Judge Russell Engebretson prefers Homey to Roadie.
Our review of Roadie (1980), published March 28th, 2003, is also available.
It was fun while it lasted.
Roadie, written and directed by Michael Cuesta, is an unassuming slice of life that rejects melodrama in favor of a realistic take on how one man deals with the end of a lifelong dream job.
Facts of the Case
For a quarter of a century, Jimmy (Ron Eldard, Super 8) has been happily employed as a roadie for the rock band Blue Oyster Cult, but Jimmy's world comes crashing down around his ears when he is fired (by telephone, no less), and stranded somewhere in Michigan. With no family or permanent residence, no ties at all beyond his life on the road with the band, he feels he has no choice but to return to his mother's home in Queens to gather up the pieces and figure out where to go from there. Jimmy's widowed mother (Lois Smith, Five Easy Pieces) is happy to see her son, but angry that he has not called or visited in many years. She also appears to be in the early stage of Alzheimer's disease, continually wandering from the house in mid-chore to tend her small backyard garden.
While sipping a drink at the local watering hole, Jimmy Testagross runs into an old friend, Randy Stevens (Bobby Cannavale, Win Win), actually a bully who tormented him mercilessly in high school. Still a bully in middle age, Randy taunts Jimmy in mock-friendly fashion by referring to him as "Testicles," the nasty nickname hung on him in his teens. Jimmy is shocked to discover that his first love, Nikki (Jill Hennessy, Wild Hogs), is married to the loathsome Randy. Nikki, who has a gig singing and playing guitar at the bar, seems genuinely pleased to see Jimmy. However, when Jimmy exaggerates the importance of his job (claiming to manage Blue Oyster Cult and have written some of their songs), Nikki's eyes light up with the possibility of an insider slipping her demo CD into the hands of a record producer. A friendly get-together with Nikki and her husband, prior to one of her shows, becomes increasingly uneasy as Jimmy's resentments begin to surface. The little party ultimately blows apart under the strain of too much coke, booze, and buried anger.
The characters in Roadie are ambiguous and slippery enough to pass for real people. Neither heroic nor purely villainous, they are simply getting by day to day. Nikki may be playing up to Jimmy in the hope of a record deal, but she has feelings for him that seem equal parts genuine affection and a longing for lost innocence. We can only speculate why Jimmy was fired, whether due to age, too much drug use, incompetence, or just luck of the draw when the band's management had to decide who to cut. What we do know is that Jimmy loved his job, was selfishly neglectful of his mother, and still has feelings for his old flame, but enough sense not to make a move on her—hardly the makings of an epic protagonist. I suppose if there is anyone close to a real antagonist, it's Randy.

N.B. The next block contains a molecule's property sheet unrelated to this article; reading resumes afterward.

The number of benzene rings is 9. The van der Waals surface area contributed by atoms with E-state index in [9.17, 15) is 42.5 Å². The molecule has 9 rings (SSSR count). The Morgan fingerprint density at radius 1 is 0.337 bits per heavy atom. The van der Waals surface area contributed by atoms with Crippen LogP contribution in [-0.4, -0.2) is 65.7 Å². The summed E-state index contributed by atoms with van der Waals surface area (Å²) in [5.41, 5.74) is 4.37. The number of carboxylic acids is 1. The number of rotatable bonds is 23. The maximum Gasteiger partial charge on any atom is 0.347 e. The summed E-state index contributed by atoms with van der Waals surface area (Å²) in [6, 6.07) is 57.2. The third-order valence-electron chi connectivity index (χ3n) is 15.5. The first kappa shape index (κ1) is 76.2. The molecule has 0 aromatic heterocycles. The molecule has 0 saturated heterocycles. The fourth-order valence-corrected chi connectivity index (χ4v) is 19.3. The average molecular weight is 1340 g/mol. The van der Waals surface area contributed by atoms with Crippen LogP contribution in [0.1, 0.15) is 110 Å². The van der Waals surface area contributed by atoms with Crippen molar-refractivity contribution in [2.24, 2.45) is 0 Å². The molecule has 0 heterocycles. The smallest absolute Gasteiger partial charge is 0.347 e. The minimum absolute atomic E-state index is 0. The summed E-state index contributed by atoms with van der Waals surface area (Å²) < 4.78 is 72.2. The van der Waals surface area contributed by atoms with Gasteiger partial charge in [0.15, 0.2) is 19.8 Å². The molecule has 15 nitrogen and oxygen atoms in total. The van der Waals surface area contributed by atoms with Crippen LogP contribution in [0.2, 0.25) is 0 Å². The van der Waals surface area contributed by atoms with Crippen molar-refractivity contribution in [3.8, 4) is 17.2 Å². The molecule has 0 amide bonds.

The character of Randy Stevens makes a strong case for the theory that schoolyard bullies never fade away; they grow up to torment adults, albeit in more subtle and crafty ways. Randy's asininity does serve a purpose in the furtherance of Jimmy's character arc. Randy doesn't know when to quit, and continues to belittle Jimmy even as his wife screams at her husband to cease and desist. Jimmy's epiphany, or the closest thing he has to one, occurs when Randy blurts out who actually hung the hateful nickname on him.
In the end, Roadie is a simple story about common, working class people. There are no deaths, car crashes, or unexpected twists. There is a fair amount of illegal substance use and some profanity, but no nudity or even an implied sex scene. Despite the story's low=key approach and concentration on characters, the film, much to its credit, steers well clear of soap opera excess.
Extras are pitifully slim: a photo gallery and a puff piece from HDNet. Roadie (Blu-ray)'s picture quality is a mixed bag. The 1080p/1.78:1 transfer is soft for high-def, even on closeups, but more detailed than a DVD. The color pallet is muted, but naturalistic and in keeping with the tone of the movie. I didn't spot any glaring digital artifacts. The 5.1 DTS-HD Master Audio is fine, with a nice surround swirl for the music, and clear, easily understood dialogue. Blue Oyster Cult, collaborating with the likes of new wave rocker Patti Smith and science fiction author John Shirley, was one of the great, underappreciated rock bands of the Seventies and Eighties (their music sometimes referred to as "thinking man's metal"), and the tracks used in the film are wonderfully reproduced with plenty of punch and clarity.
Roadie strives for realism and honesty, and it will be disliked by some viewers for its simplicity of plot and understated approach. I found it to be solidly acted and well-edited, a delightful, melancholy meditation on how most people muddle through their lives from one day to the next. It's worthy, at least, of a rental.
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Scales of Justice
Studio: Magnolia Pictures
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